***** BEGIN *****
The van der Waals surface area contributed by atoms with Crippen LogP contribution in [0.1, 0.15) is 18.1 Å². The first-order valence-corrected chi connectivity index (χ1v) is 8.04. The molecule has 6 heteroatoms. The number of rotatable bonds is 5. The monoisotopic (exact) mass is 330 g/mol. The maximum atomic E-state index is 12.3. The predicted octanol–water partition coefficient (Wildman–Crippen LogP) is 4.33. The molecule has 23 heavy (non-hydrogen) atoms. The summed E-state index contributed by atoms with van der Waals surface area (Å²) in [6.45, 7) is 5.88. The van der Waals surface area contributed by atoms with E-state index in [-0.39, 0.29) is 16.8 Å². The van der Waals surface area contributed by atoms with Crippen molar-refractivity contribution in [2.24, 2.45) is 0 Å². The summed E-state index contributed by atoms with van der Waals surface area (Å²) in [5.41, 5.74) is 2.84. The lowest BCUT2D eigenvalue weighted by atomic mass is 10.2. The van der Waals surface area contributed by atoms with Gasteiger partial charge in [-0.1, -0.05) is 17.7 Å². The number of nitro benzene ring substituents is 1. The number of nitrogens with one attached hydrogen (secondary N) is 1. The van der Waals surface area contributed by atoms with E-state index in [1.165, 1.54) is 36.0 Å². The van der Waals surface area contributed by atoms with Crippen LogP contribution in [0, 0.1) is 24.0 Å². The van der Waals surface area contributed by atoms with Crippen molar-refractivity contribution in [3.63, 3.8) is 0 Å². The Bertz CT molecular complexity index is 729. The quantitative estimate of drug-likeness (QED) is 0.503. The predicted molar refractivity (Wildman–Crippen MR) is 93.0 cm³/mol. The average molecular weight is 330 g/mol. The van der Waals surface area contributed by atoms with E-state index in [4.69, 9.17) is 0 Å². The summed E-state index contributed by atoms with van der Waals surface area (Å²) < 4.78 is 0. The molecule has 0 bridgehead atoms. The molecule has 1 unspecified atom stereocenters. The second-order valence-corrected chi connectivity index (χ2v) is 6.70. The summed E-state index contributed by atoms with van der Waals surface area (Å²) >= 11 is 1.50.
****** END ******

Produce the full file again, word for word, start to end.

The van der Waals surface area contributed by atoms with Crippen LogP contribution in [0.1, 0.15) is 18.1 Å². The first-order valence-corrected chi connectivity index (χ1v) is 8.04. The molecule has 6 heteroatoms. The number of rotatable bonds is 5. The monoisotopic (exact) mass is 330 g/mol. The maximum atomic E-state index is 12.3. The predicted octanol–water partition coefficient (Wildman–Crippen LogP) is 4.33. The molecule has 23 heavy (non-hydrogen) atoms. The summed E-state index contributed by atoms with van der Waals surface area (Å²) in [6.45, 7) is 5.88. The van der Waals surface area contributed by atoms with E-state index in [-0.39, 0.29) is 16.8 Å². The van der Waals surface area contributed by atoms with Crippen molar-refractivity contribution in [2.24, 2.45) is 0 Å². The summed E-state index contributed by atoms with van der Waals surface area (Å²) in [5.41, 5.74) is 2.84. The lowest BCUT2D eigenvalue weighted by atomic mass is 10.2. The van der Waals surface area contributed by atoms with Gasteiger partial charge in [-0.1, -0.05) is 17.7 Å². The number of nitro benzene ring substituents is 1. The number of nitrogens with one attached hydrogen (secondary N) is 1. The van der Waals surface area contributed by atoms with E-state index in [1.165, 1.54) is 36.0 Å². The van der Waals surface area contributed by atoms with Crippen LogP contribution in [0, 0.1) is 24.0 Å². The van der Waals surface area contributed by atoms with Crippen molar-refractivity contribution in [3.63, 3.8) is 0 Å². The Bertz CT molecular complexity index is 729. The quantitative estimate of drug-likeness (QED) is 0.503. The predicted molar refractivity (Wildman–Crippen MR) is 93.0 cm³/mol. The average molecular weight is 330 g/mol. The van der Waals surface area contributed by atoms with E-state index in [4.69, 9.17) is 0 Å². The summed E-state index contributed by atoms with van der Waals surface area (Å²) < 4.78 is 0. The molecule has 0 bridgehead atoms. The molecule has 1 unspecified atom stereocenters. The second-order valence-corrected chi connectivity index (χ2v) is 6.70. The summed E-state index contributed by atoms with van der Waals surface area (Å²) >= 11 is 1.50.